Dézaley, Réserve Baur au Lac Vins 2020
AOC Waadt, 700 ml
It spreads on the palate and comes across as very soft, full and voluminous. The aromas are distinctive and intense. The spiciness is emphasised with notes of nutmeg, herbs and a hint of flint. The mineral tartness creates an exciting contrast to a lingering note of honey and almonds. A top Dézaley showing power and good length.
|Origin:||Switzerland / Waadt / Lavaux|
|Ripening potential:||1 to 4 years|
|Serving temperature:||10 to 12 °C|
|Food pairing suggestion:||Italian antipasti, Bouillabaisse, Whitefish fillets à la meunière, Cold fish dish, dried meat, Fondue and raclette, Cheese board|
|Vinification:||fully destemmed, fermentation of entire grape, fermentation in steel tank, fermentation at low temperatures|
|Harvest:||hand-picking, strict selection, in small boxes|
|Maturation:||in steel tank|
|Maturation duration:||10 months|
J. & M. Dizerens
The Lavaux: In the stronghold of Chasselas
The Lavaux comprise 825 of the 3,800 total hectares in Vaud, and form the heart of viticulture in this wine-growing canton. In the sometimes spectacularly steep terraced vineyards, the Chasselas grape demonstrates that it can produce tightly structured crus shaped by the terroir. The wines from the 54-hectare grand cru site, Dézaley, have a legendary reputation. More delicate wines are produced in the western parts of the Lavaux (Lutry and Villette) and the eastern foothills (Montreux).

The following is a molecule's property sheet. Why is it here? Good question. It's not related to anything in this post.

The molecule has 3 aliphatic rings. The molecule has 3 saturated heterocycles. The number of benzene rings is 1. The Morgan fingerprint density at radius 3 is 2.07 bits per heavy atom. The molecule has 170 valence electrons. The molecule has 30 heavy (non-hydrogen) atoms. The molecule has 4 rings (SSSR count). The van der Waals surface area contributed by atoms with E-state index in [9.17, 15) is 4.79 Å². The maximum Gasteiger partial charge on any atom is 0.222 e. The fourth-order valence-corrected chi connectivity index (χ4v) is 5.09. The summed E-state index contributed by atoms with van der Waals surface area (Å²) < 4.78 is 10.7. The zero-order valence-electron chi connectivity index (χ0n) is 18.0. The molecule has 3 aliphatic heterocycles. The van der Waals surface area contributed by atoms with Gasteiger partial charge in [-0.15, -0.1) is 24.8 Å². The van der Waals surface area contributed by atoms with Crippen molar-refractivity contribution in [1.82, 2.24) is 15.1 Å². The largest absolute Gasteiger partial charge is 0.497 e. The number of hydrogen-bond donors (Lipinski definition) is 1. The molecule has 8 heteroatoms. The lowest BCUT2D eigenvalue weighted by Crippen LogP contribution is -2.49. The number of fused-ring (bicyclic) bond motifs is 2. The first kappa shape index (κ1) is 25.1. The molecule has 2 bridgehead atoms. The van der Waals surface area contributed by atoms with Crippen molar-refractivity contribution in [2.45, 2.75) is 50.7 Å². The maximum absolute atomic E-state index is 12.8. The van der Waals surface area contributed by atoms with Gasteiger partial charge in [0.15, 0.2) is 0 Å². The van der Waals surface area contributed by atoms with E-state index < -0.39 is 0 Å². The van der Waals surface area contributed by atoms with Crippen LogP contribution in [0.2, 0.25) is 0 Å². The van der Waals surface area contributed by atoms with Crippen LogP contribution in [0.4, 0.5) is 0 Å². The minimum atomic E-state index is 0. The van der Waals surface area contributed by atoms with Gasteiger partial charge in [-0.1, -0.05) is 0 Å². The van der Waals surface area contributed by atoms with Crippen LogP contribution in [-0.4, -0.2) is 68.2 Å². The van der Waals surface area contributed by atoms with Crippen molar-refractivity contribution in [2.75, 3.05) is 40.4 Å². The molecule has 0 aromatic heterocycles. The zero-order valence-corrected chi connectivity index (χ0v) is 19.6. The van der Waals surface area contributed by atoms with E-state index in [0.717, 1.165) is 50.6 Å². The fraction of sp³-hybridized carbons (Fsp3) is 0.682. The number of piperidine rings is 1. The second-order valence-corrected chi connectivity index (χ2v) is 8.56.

Vaud: stronghold of the Chasselas
Vintners of Vaud have almost stubbornly maintained their loyalty to their preferred variety, Chasselas. This is now paying off, as white wines with moderate alcohol content are experiencing a renaissance. And vintners today interpret the lightness of Chasselas in their own individual ways. Over 100 chateaux produce wine here. By contrast, the wine villages fascinate with rural charm. It is these contrasts that make this winegrowing canton an exciting destination for wine tourism.
Switzerland – A small country with enormous diversity
Switzerland is famous for its banks, watches, and cheese, but not necessarily for its wine. The Swiss didn't invent wine, but they have been extremely open and curious to it. Wine culture arrived in what is now modern Switzerland via several routes: from Marseilles to Lake Geneva and the Lower Valais region; from the Aosta Valley through the Great St. Bernard Pass to the rest of Valais; from the Rhone through Burgundy, across the Jura Mountains to Lake Constance; and from Lombardy to Ticino, and then on to Grisons.